Accepted wisdom is that older employees should be encouraged to step down. This accepted wisdom is often wrong – and doing so squanders a major asset to your organization.
Older workers are usually skilled and efficient. They have years of experience in the organization and the industry. They are also statistically proven to stay in jobs for longer. According to US Bureau of Labor Statistics, the median tenure of workers ages 55-64 was over 10 years in 2014 – more than three times that of 25–34-year-olds.
Keeping practiced workers on for longer allows them to pass their skills and knowledge on to more junior staff. This allows for smoother personnel transitions in the future and can strengthen your organization’s succession planning.
Mature workers are a growing segment of the workforce – accounting for an estimated 37 million workers in 2022. U.S. Bureau of Labor Statistics projects that over the next eight years, more than half of the 4.7 million new jobs projected in the US will be filled by workers over age 55. Of the 7.7 million workers expected to be added to the economy by 2031, roughly half (3.8 million) will be older than 65.
Unfortunately, many older workers continue working less, not out of choice, but due to financial hardship. So, how do organizations encourage them to stay and support them when they do?
Create a workforce of lifelong learners
Training is a simple and effective way to increase older workers’ productivity, keep them up-to-date on new processes, and encourage them to stay. Many regions stand to benefit financially from retaining older workers. OECD countries, for example, could add $2.6 trillion to their total GDP if they echoed Sweden’s impressive employment rate for 55-and-older workers, according to PwC. Its 2016 report identified Iceland, New Zealand, and Sweden as the top three OECD member countries that had most effectively harnessed the economic power of older workers.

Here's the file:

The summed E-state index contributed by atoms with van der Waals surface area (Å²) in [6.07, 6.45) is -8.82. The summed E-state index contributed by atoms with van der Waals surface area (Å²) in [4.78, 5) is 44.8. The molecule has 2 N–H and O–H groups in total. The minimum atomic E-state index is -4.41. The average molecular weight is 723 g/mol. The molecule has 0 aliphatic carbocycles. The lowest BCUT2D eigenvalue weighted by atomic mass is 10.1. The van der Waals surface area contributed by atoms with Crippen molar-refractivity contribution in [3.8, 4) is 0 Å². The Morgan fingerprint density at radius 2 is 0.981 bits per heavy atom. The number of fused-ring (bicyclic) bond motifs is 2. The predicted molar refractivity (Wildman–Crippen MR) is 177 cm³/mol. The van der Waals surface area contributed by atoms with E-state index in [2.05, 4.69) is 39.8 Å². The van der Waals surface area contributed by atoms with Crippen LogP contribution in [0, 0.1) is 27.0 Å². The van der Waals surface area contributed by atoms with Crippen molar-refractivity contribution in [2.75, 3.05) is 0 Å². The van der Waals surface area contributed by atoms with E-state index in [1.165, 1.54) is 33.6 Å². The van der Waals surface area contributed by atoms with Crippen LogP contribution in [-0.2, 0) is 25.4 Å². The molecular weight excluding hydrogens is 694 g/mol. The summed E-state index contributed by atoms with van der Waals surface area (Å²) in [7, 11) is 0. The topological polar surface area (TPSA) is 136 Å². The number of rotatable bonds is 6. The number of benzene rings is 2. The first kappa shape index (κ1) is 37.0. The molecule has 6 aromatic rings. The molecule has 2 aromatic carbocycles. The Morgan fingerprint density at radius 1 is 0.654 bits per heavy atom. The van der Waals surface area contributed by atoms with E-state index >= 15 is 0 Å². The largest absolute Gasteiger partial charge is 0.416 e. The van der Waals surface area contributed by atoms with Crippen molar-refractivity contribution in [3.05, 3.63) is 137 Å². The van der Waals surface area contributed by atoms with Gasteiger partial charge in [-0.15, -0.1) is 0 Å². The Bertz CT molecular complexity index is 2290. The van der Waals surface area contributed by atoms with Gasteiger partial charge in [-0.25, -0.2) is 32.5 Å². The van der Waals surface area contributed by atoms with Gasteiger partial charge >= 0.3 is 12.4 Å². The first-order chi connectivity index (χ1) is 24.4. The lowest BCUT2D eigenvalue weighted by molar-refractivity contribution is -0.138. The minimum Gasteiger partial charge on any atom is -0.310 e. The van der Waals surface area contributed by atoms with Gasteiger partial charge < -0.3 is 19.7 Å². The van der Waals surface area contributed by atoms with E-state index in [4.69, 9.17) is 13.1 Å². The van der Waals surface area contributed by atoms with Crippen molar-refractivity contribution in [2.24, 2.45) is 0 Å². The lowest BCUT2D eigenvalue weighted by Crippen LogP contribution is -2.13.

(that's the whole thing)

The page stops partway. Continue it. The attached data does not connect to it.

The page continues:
Turn mentoring on its head
Traditional mentoring programs can provide an outlet for older workers to pass valuable skill-based information to your organization’s future leaders. Reverse mentoring programs — where younger employees provide mature workers with guidance on topics, such as technology updates — can also be helpful. It can, for example, fight ageist stereotypes which can stand in the way of an inclusive intergenerational workforce.
Offering flexible scheduling options
A 2022 Harvard Business Review (HBR) survey of 35,000 mature US workers found two thirds were looking for more thoughtful, compassionate leadership. Offering flexible working arrangements to accommodate family, health, and travel is a simple and common-sense way to achieve this. The HBR study found flexibility around shifts and leave of absence was a central priority for many of these workers.
Go head-to-head with ageism
Ageism in the workforce – both conscious and unconscious – is real and needs to be adequately addressed within your organization. It affects both the well-being of your mature workers and your overall productivity.
Employers can use targeted messaging to flip the narrative on older workers – elevating the value they bring to an organization. As well as adjusting workplace policy, leadership training should focus on age-inclusivity. As HBR pointed out, there is also the challenge of “internalized ageism” – where older workers view themselves through the lens of ageism, downplaying their own skills and the value they bring. Strategies like showcasing mature workers in internal and external marketing is just one way to tackle this issue.
If your organization employs a significant number of workers who are approaching retirement age, our white paper on generational diversity in the workplace can provide more information and tips on retaining the valuable older-employee segment.
Get additional help managing the effect of employees delaying retirement plans by preparing to support older staff members and avoiding succession planning issues in our blog posts on the topics.